Title: Slipstream
Fandom: Sentō Yōsei Yukikaze
Rating: PG
Contains: Fix-fic. Possible man on man on jet.
Notes: Will be posted in increments.




Super Sylph B-503 is a box of secrets with wings.

Jack knows that, doesn't need a file full of blackened out text to tell him that, doesn't need the cloak and dagger hand-me-down or the way the techies couldn't seem to get away from it fast enough, doesn't even need the half-mad Japanese kid — all he needs is to look, and listen, and see.

Whatever the rather loveless paintjob is hiding, it's not an ordinary titanium hull, because he can hear the echo of his footsteps fading the closer he gets, the material itself swallowing the sound. The weld seams, so neat and clean Jack is sure no precision laser in the world could have made them, the shape of the wings, slanted in the closest imitation of an albatross he's ever seen. They don't have the means to make wings like these, the fine structure meant to alternately cut or caress the air, or they would have made them years ago, and by the thousands — more difficult to control, but man, just thinking about this plane in flight is enough to make his heart beat faster. He's read all the stories, da Vinci's flying machines, the brothers Montgolfier, and Lilienthal, but now he knows that all the vehicles that resulted from their dreams are imitations, crude and unfinished, just means to get a chair into the sky.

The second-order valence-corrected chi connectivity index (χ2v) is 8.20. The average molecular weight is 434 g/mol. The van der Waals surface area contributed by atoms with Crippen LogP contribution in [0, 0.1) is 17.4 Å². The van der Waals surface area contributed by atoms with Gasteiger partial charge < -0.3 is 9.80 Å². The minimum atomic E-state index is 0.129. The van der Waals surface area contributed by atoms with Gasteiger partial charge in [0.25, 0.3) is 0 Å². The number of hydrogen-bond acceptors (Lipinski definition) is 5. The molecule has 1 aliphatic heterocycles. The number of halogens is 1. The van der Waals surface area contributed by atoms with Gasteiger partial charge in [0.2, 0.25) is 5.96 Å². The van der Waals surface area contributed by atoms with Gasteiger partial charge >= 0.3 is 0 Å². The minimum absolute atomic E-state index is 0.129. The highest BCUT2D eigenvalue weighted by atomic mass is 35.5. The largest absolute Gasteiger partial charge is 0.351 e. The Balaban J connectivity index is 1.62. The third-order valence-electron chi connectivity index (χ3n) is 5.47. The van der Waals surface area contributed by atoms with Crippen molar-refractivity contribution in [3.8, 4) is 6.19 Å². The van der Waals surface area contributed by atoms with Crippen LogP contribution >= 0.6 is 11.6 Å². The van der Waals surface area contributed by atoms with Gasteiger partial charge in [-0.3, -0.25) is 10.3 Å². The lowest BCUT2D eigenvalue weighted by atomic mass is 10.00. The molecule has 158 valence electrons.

When he looks at the Super Sylph, he thinks of Icarus, and how he had the right idea. Give a bird's wings to a man.